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EU President fears terror and migration as a result of power struggle in Libya

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EU President Charles Michel wants the EU to act more and with unity in international crises such as the flaring civil war in Libya. If the struggle in Libya doesn’t come to an end in the coming weeks, he says the EU will pay a high price: hundreds of thousands of migrants will flee to Europe and the risk of terrorist attacks in Africa and the EU will increase.

EU President Charles Michel argues for stronger and concerted EU action in international crises such as the flaring civil war in Libya. If the struggle in Libya does not come to an end in the coming weeks, he says the Union will pay a high price: hundreds of thousands of migrants will flee the country to Europe and the risk of terrorist attacks in Africa and the EU will increase.

Michel is making every effort to prevent this disaster. Last weekend he spoke in Cairo with Egyptian President Abdel Fattah al-Sisi and in Istanbul with Turkish President Recep Tayyip Erdogan, two pillars of the warring parties in Libya. These days he is – just like EU foreign chief Josep Borrell – constantly on the phone with everyone else involved. “Preventing a crisis is better than regretting that we pay the bill afterwards,” says a close associate of the EU president.

On Monday, talks in Moscow about a ceasefire in Libya were suspended. The ceasefire – politically mediated by Russia and Turkey last weekend – was supported by the UN and EU-supported Libyan government of Fayez Sarraj in Tripoli. However, his rival and warlord Khalifa Haftar asked for reflection time until Tuesday morning.

Without agreement, Libya falls prey to new violent battles between heavily armed militias. The instability may put an end to the work of the Libyan coastguard who (trained with EU support) stops migrant boats on their way to Europe. The chaos also gives free rein to terrorist organizations.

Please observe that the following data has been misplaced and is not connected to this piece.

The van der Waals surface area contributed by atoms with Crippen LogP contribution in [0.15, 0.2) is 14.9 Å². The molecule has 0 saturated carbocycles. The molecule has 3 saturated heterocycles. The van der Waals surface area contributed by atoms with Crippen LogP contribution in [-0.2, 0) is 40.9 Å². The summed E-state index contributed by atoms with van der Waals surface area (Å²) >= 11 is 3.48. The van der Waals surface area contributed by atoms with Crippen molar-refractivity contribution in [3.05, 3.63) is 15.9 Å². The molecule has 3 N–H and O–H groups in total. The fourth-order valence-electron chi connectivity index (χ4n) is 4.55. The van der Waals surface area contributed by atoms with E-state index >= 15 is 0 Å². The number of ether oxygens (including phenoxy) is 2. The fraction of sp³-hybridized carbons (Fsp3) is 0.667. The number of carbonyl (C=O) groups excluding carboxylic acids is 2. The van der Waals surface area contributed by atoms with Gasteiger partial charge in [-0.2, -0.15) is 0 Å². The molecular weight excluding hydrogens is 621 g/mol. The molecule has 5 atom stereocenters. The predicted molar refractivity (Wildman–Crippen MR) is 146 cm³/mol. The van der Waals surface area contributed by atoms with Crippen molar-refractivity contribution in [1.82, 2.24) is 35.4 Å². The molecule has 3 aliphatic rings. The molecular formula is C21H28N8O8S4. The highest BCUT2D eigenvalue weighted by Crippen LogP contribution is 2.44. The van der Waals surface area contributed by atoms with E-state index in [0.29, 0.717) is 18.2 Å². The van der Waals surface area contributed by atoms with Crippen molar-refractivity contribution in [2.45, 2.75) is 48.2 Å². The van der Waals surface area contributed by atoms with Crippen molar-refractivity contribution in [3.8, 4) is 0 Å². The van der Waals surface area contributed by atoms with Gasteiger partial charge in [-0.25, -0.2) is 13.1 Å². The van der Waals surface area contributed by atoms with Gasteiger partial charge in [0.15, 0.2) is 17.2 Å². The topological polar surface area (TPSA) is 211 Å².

It makes Michel, more than his predecessor Donald Tusk, campaign for a greater role for the EU on the world stage. This ambition is also received with skepticism in Brussels: the EU is not pulling the strings but is pushing against it.

For decades, the political weight of the EU has been disproportionate to its economic weight: a rich market of 500 million citizens. The Union does not have troops for military interventions. And foreign policy is the privilege of the Member States. Michel knows that. But instead of moping about what is not possible, he opts for deepening what is possible. “We don’t want to be a spectator but a player,” Michel said in Zagreb last week. “Otherwise, others decide on our interests.”

What the EU excels in is talking. Consultation to turn potential conflicts into dull but peaceful compromises. This requires “proven consultation channels”, European Commission President Ursula von der Leyen said last week. And the EU has plenty of it.

But that talking must be done with one voice, otherwise it will not be heard. That is therefore Michel’s number 1 priority: coordination. Ensuring that not only Borrell, Von der Leyen and himself convey the same message, but that it is shared with Chancellor Angela Merkel, British Prime Minister Boris Johnson and French President Emmanuel Macron. The latter in particular is not always in line with the rest of the EU in terms of Libya.

Michel is not charmed by the image of the EU as a toothless tiger. According to him, the fact that the “third world war” did not break out after the American murder of Iranian General Soleimani is partly due to the call for de-escalation from Brussels. And yes, it was Moscow and Ankara who took the lead in a ceasefire in Libya. But who will take care of the reconstruction? According to Michel, that is a task for the EU.

He points out that, in addition to well-oiled consultation structures, the Union also has the necessary means of power: hundreds of billions of euros in development aid per year, many of them in the form of trade agreements, financial support for neighboring countries of the EU, visas to enter the Union and billions in support of reception of migrants in countries such as Turkey, Lebanon and Jordan. The EU president is not afraid of dirty hands when deploying these money bags. As one employee says: “A few years ago, the EU-Turkey deal was denounced to stop migrants, you did not do business with a dictator like Erdogan. However, it is an illusion to think that we can manage migration without the support of countries such as Turkey. ”

Before the summer, Michel wants a separate discussion between the leaders about the EU in the world. “It will take time,” Michel said in Zagreb. “It will be difficult, with constant setbacks, but the EU will play a greater role.”

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